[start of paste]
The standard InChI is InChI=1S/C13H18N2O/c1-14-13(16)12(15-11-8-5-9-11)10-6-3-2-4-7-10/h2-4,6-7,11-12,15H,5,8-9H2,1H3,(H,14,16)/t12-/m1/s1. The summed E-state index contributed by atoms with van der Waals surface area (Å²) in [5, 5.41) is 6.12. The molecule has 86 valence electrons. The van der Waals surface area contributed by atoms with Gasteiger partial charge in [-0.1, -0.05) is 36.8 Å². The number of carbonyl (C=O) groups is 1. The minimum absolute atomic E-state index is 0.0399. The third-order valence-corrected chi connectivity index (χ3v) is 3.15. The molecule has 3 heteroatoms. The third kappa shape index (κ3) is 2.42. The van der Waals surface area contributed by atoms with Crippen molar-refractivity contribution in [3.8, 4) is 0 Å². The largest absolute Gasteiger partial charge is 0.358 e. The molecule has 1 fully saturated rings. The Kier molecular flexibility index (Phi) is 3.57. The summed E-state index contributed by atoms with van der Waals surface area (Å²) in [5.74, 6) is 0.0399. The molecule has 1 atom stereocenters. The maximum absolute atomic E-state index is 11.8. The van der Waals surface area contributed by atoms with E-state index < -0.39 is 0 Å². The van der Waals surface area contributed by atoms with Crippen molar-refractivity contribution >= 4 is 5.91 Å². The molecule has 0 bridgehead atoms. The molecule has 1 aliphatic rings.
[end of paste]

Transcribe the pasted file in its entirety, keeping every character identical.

The standard InChI is InChI=1S/C13H18N2O/c1-14-13(16)12(15-11-8-5-9-11)10-6-3-2-4-7-10/h2-4,6-7,11-12,15H,5,8-9H2,1H3,(H,14,16)/t12-/m1/s1. The summed E-state index contributed by atoms with van der Waals surface area (Å²) in [5, 5.41) is 6.12. The molecule has 86 valence electrons. The van der Waals surface area contributed by atoms with Gasteiger partial charge in [-0.1, -0.05) is 36.8 Å². The number of carbonyl (C=O) groups is 1. The minimum absolute atomic E-state index is 0.0399. The third-order valence-corrected chi connectivity index (χ3v) is 3.15. The molecule has 3 heteroatoms. The third kappa shape index (κ3) is 2.42. The van der Waals surface area contributed by atoms with Crippen molar-refractivity contribution in [3.8, 4) is 0 Å². The largest absolute Gasteiger partial charge is 0.358 e. The molecule has 1 fully saturated rings. The Kier molecular flexibility index (Phi) is 3.57. The summed E-state index contributed by atoms with van der Waals surface area (Å²) in [5.74, 6) is 0.0399. The molecule has 1 atom stereocenters. The maximum absolute atomic E-state index is 11.8. The van der Waals surface area contributed by atoms with E-state index < -0.39 is 0 Å². The van der Waals surface area contributed by atoms with Crippen molar-refractivity contribution >= 4 is 5.91 Å². The molecule has 0 bridgehead atoms. The molecule has 1 aliphatic rings.